In November, news that a Chinese scientist had modified the genes of twin babies—hoping to make them resistant to HIV—sent shockwaves around the world. But “designer babies” are only one of many ways that gene editing techniques can be used, and many of the others have progressed further in the journey from lab experiment to actual application.
Innovation sped up with the 2012 discovery that a natural molecule called Crispr could be adapted to serve as a particularly low-cost and high-efficiency gene editing technology. Any organism can be subject to the Crispr scissors. That ranges from food we consume, animals we keep company with, to humans. New uses typically start by scientists in research labs. The most promising get external money to do extensive tests in trials. Then there are regulatory barriers, legal barriers and ethical barriers to clear before the application actually reaches the consumers.
Here’s a look at the key events so far in the ever-expanding landscape of Crispr applications. The speed of marketization varies across industries.
While using Crispr in the medical field has attracted the most attention and discussion, agricultural applications have already passed the stage of lab tests and are the closest to mass production. The US Department of Agriculture has greenlit crops with genes altered by Crispr and other gene editing technologies for years. The first commercial Crispr-edited agricultural product, an extra-waxy corn from DowDupont for use as a starchy thickener, has been in the research pipeline since 2016 and is expected to hit the US market around 2020.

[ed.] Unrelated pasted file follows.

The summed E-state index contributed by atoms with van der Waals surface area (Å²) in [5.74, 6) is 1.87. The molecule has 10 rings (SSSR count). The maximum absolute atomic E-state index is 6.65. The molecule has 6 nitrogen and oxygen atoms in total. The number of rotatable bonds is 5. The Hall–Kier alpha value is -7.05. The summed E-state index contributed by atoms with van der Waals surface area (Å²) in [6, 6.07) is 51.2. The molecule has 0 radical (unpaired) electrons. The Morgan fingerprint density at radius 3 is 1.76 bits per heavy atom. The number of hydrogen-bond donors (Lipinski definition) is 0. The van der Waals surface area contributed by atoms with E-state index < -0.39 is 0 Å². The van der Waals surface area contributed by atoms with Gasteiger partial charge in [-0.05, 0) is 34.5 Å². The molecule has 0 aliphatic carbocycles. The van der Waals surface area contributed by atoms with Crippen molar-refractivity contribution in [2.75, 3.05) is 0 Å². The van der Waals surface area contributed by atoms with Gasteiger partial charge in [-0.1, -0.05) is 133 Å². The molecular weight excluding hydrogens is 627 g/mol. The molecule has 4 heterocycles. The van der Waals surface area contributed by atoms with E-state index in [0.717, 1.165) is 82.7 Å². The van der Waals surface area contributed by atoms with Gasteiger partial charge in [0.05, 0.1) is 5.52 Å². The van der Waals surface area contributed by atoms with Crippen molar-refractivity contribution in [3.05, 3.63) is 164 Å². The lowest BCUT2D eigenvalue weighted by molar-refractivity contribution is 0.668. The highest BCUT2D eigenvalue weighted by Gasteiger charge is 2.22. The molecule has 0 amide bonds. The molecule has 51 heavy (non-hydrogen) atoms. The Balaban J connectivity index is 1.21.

Gene-edited animals are on the way, too. They face higher regulatory barriers than plants, as the FDA treats the process of editing the genes of an animal similar to drugs for animals, but lower barriers than treatments for humans.